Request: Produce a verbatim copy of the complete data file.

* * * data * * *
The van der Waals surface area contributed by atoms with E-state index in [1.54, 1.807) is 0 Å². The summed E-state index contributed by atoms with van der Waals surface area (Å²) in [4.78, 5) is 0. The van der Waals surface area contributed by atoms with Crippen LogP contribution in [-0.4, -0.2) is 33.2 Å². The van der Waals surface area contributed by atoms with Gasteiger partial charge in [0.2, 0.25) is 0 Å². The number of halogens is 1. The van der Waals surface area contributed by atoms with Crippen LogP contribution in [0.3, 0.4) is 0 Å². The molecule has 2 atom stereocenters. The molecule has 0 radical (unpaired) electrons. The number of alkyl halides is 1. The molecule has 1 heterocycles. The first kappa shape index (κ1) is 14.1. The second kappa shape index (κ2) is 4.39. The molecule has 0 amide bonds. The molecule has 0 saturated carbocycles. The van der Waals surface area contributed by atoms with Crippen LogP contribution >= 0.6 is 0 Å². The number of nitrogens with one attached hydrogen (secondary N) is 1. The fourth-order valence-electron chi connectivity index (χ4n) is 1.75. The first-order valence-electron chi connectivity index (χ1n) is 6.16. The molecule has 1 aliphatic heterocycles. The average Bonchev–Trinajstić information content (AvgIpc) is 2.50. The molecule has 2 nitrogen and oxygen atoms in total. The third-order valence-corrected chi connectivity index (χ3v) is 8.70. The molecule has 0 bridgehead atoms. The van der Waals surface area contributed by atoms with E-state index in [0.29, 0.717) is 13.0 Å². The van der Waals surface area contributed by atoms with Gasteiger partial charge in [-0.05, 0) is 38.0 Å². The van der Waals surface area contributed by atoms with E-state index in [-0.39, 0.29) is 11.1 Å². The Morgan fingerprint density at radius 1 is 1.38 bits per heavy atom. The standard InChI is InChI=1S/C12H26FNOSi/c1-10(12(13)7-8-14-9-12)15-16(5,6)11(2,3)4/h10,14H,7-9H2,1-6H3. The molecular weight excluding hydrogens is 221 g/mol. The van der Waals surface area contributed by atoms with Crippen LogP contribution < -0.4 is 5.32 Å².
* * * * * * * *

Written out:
The van der Waals surface area contributed by atoms with E-state index in [1.54, 1.807) is 0 Å². The summed E-state index contributed by atoms with van der Waals surface area (Å²) in [4.78, 5) is 0. The van der Waals surface area contributed by atoms with Crippen LogP contribution in [-0.4, -0.2) is 33.2 Å². The van der Waals surface area contributed by atoms with Gasteiger partial charge in [0.2, 0.25) is 0 Å². The number of halogens is 1. The van der Waals surface area contributed by atoms with Crippen LogP contribution in [0.3, 0.4) is 0 Å². The molecule has 2 atom stereocenters. The molecule has 0 radical (unpaired) electrons. The number of alkyl halides is 1. The molecule has 1 heterocycles. The first kappa shape index (κ1) is 14.1. The second kappa shape index (κ2) is 4.39. The molecule has 0 amide bonds. The molecule has 0 saturated carbocycles. The van der Waals surface area contributed by atoms with Crippen LogP contribution >= 0.6 is 0 Å². The number of nitrogens with one attached hydrogen (secondary N) is 1. The fourth-order valence-electron chi connectivity index (χ4n) is 1.75. The first-order valence-electron chi connectivity index (χ1n) is 6.16. The molecule has 1 aliphatic heterocycles. The average Bonchev–Trinajstić information content (AvgIpc) is 2.50. The molecule has 2 nitrogen and oxygen atoms in total. The third-order valence-corrected chi connectivity index (χ3v) is 8.70. The molecule has 0 bridgehead atoms. The van der Waals surface area contributed by atoms with E-state index in [0.29, 0.717) is 13.0 Å². The van der Waals surface area contributed by atoms with Gasteiger partial charge in [-0.05, 0) is 38.0 Å². The van der Waals surface area contributed by atoms with E-state index in [-0.39, 0.29) is 11.1 Å². The Morgan fingerprint density at radius 1 is 1.38 bits per heavy atom. The standard InChI is InChI=1S/C12H26FNOSi/c1-10(12(13)7-8-14-9-12)15-16(5,6)11(2,3)4/h10,14H,7-9H2,1-6H3. The molecular weight excluding hydrogens is 221 g/mol. The van der Waals surface area contributed by atoms with Crippen LogP contribution < -0.4 is 5.32 Å².